Nonetheless, other names in the growing atheism movement have tried to carry on the mantle, especially those with greater specialization in areas that these authors may not be well-versed in. Be that professional moral philosophy, theological history, political policy and religious influence, and so on. Dawkins is often criticized about his lack of philosophical prowess in his The God Delusion, and similar things could be said, among other things, about Harris and Hitchens. But when those with expertise come in, the case that these authors have made becomes overwhelmingly rational.

That has been the goal of editor and author John Loftus. After publishing his story on becoming an atheist and why he believed it made the most sense, and being written by a student of some of the top Christian apologists living today, Loftus knows his stuff. But he won’t be an expert in all things or best articulate all arguments. So his latest works of significant size are a round-up of some of the best authors in the so-called New Atheist movement in the Anglo-American world. Previously Loftus published The Christian Delusion, and then later The End of Christianity. Both of these titles take their lead from the titles of Dawkins’s and Harris’s books, so it makes sense that the trilogy would end with a take on Hitchens, Christianity is Not Great.** And after reading it and the history is shows, you may feel much the same.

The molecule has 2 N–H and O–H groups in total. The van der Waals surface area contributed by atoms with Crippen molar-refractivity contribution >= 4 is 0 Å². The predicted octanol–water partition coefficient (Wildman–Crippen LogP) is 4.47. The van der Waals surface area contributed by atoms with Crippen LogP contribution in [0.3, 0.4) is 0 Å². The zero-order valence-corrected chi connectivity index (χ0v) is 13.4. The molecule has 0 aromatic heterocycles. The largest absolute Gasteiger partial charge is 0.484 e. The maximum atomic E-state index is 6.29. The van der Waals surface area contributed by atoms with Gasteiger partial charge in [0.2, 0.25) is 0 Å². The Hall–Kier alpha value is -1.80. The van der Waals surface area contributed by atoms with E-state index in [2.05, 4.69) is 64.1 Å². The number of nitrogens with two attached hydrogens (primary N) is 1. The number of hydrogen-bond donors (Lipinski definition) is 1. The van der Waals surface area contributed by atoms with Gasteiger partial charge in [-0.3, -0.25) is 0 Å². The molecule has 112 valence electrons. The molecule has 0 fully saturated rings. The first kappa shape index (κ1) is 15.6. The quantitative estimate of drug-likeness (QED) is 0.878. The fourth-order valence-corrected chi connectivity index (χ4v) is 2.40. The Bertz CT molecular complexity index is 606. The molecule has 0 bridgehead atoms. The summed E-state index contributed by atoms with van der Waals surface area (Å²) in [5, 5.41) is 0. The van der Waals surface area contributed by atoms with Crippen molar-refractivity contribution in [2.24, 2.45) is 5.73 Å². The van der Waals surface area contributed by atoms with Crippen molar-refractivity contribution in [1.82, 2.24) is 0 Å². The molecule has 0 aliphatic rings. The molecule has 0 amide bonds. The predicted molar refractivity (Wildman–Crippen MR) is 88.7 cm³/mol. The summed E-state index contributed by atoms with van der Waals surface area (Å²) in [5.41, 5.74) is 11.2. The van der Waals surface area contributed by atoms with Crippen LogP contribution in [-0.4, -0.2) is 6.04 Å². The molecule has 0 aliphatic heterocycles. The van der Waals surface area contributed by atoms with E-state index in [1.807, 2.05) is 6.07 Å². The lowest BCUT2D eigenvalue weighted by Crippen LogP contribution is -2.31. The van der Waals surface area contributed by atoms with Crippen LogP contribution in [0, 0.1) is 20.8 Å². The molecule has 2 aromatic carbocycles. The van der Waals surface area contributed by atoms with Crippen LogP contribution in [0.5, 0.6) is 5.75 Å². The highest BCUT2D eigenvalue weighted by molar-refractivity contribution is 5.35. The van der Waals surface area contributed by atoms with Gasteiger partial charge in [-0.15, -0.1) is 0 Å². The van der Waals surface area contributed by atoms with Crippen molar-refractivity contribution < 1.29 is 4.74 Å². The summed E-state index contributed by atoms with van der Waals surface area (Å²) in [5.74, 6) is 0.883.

Continue reading

My Upcoming Talk about Science, Religion, the Star of Bethlehem in Cologne (Köln)

Several months ago I was asked to participate on a conference about the Star of Bethlehem at the University of Groningen. But before I get there, I will be stopping in Cologne (Köln) in Germany to give a lecture for the Skeptics in the Pub group there. My lecture will be in English, if for no other reason than my German is nothing to listen to (one can say ein Bier, bitte only so many times). Besides the links above see the Post by The Star of Bethlehem: A Skeptical View book page.

Hope you can come and check it all out! And if you are in Germany, Denmark, or the Netherlands (and maybe France) and have a skeptic/humanist/atheist/religious studies group, contact me ASAP if you want me to make a tour stop. I need to buy plane tickets really soon.
 

The Exposing Pseudoastronomy Podcast takes on the Star of Bethlehem … with Me!

As part of the continuing efforts to get the message out about the Star of Bethlehem and the failure to explain it with astronomy, I was interviewed on the Exposing Pseudoastronomy podcast, run by Stuart Robbins, an young planetary scientist and skeptic. In the past, the podcast has tackled lots of material from Coast to Coast AM and some of their top guests, such as Richard Hoagland, in great but comfortable detail. That should be enough reason to subscribe to this skeptical outlet.